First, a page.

I first heard about Bernero's City Administrative Account in a 9/29/09 story in the Lansing State Journal by Derek Melot. $194,900 had been raised since 1/1/2006, including $2500 from the Lansing Board of Water and Light. Other stories followed. Here are the ones I am aware of:
And here is an article from way back in 2006: Michigan politicians use loophole to collect corporate cash, Alex Nixon, mlive.com, 10/26/06.
Supposedly it is all legal, but it sure smells funny. The payments are not campaign contributions, for which there are strict limits. They are not reported to the county clerk, as campaign contributions are. It is a "political organization", yet not a campaign committee. This IRS Fact Sheet may or may not clarify these "527" accounts.
The custodian of the account is Charles L. Moore of C.L. Moore & Associates, P.C. He describes the purpose of the organization on a Form 881, Political Organization Notice of Section 527 Status that he filed with the IRS:
Does Bernero really need all this spending money ($294,870 in 7 years)? Doesn't he get a salary and an expense account? I'd say that if money isn't budgeted for "expenses incidental to the holding of the Office of Mayor", he shouldn't incur them. It would be the people's way of saying "Stay in your office and work."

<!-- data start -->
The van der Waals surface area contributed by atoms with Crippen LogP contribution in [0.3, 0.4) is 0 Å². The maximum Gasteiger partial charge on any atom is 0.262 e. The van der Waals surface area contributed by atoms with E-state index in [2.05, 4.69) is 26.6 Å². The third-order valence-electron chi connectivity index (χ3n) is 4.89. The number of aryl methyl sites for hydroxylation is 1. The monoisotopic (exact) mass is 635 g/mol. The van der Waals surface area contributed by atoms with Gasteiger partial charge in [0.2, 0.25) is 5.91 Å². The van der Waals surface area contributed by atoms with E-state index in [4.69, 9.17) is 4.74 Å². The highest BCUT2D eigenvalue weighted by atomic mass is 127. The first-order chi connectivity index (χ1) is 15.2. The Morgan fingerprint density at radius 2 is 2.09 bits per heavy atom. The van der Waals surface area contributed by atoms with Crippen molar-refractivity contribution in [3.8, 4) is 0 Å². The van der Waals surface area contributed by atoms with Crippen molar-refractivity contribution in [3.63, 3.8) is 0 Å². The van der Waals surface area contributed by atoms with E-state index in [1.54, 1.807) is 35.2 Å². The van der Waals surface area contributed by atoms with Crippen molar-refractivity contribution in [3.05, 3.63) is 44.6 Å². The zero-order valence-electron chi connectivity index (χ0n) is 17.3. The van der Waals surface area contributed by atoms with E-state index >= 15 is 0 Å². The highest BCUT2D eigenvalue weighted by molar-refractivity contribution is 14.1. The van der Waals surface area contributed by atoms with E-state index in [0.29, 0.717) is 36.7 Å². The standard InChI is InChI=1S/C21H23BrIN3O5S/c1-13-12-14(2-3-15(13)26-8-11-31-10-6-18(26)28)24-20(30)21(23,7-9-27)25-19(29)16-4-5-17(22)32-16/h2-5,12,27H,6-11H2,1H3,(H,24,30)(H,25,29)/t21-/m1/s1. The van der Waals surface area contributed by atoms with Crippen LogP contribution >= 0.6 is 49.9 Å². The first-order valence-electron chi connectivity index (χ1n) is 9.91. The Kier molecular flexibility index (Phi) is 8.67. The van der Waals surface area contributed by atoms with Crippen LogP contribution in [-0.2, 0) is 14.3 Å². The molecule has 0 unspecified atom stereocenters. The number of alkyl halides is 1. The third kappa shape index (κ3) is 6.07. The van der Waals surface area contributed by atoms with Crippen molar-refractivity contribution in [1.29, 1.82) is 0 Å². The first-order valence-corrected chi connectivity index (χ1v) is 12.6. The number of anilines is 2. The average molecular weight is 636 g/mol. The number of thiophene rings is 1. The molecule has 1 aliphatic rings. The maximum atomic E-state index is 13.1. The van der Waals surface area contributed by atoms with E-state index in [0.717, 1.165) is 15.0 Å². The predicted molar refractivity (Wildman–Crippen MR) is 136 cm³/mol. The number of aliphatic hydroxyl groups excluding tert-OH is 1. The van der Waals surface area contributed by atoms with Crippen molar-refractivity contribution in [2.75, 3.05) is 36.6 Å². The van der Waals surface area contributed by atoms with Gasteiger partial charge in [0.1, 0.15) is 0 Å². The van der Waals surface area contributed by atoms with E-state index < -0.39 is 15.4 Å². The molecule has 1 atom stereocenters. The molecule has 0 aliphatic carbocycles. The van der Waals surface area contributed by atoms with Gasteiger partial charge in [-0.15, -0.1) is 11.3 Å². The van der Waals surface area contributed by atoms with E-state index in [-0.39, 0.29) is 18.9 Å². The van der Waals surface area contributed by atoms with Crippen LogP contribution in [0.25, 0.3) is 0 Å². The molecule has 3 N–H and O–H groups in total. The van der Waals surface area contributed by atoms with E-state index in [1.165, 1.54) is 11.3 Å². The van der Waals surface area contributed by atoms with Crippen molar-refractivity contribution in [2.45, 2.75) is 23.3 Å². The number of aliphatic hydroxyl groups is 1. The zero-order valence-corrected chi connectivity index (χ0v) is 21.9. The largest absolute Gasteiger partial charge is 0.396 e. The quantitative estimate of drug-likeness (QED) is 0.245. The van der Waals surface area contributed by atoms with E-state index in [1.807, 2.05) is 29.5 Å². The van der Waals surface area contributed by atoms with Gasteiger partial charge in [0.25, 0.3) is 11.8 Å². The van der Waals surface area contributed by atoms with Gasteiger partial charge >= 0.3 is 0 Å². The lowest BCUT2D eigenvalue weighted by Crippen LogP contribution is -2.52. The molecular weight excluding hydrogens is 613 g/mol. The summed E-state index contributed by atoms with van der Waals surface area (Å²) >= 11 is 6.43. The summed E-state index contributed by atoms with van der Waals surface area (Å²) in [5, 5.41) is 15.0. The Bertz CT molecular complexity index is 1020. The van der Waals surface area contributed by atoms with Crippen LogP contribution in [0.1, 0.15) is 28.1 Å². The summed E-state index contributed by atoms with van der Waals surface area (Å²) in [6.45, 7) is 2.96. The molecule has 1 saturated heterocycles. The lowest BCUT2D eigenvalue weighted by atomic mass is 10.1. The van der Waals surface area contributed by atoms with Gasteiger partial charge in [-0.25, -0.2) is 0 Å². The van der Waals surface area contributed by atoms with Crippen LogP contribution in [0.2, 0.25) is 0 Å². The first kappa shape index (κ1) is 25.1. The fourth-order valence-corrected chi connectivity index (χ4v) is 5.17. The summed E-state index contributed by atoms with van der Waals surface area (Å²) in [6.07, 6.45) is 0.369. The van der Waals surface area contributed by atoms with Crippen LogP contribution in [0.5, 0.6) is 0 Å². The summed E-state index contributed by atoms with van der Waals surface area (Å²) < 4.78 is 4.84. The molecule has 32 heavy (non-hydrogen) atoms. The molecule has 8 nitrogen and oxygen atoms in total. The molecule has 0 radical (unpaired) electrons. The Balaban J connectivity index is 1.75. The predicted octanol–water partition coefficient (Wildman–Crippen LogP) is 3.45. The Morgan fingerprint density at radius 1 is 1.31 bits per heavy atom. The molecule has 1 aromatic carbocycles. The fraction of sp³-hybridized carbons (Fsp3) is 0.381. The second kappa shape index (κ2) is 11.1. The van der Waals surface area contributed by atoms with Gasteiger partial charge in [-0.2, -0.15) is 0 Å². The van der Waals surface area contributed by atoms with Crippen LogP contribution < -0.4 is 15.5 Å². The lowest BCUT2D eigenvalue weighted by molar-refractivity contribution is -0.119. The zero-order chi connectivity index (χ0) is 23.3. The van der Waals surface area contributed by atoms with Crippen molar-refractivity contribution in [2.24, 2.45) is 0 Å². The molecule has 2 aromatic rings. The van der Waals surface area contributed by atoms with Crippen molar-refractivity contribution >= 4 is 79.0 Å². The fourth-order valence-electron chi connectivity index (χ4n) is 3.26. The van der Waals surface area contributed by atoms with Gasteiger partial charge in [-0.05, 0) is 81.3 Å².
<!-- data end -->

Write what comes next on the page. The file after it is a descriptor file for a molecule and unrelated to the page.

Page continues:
The contribution and expenditure reports are available online at the IRS site. I've compiled the data from the reports through 12/31/2012. Here are the reporting period totals:
Here is the detail:
If you would like to look at the actual IRS data, go to this page on the IRS' website. Under Basic Search, click the box for Form 8872 and in the box for Employer Identification Number (EIN), enter 20-3950788. Then click "City Administrative Account".
We do have a copy of one solicitation letter: the one sent to IBEW Local 665. It was attached to their lawsuit, which was the subject of stories in the Lansing State Journal on 10/15/09 and 10/28/09. It invites the recipient to become a founding member of the Lansing Booster Club at one of 3 levels: Player for $1000, Coach for $5000 or Director for $10,000. And if the recipient did not wish to become a member at this time, they could still support the Lansing Booster Club for $250 or $500: "Corporate checks are welcome." The letter states that the purpose of the Lansing Booster Club is to "provide a core foundation of support for public/private initiatives . . ." An examination of the list of expenditures suggests that the main private initiative is to keep Virg Bernero well fed.
In August 2012, I wrote a "guest column" on Bernero's 527 account for Bridge, the online magazine of the Center for Michigan. In that article, I mentioned that I'd reported Virg to the IRS. I got a reply from the IRS dated January 10, 2013.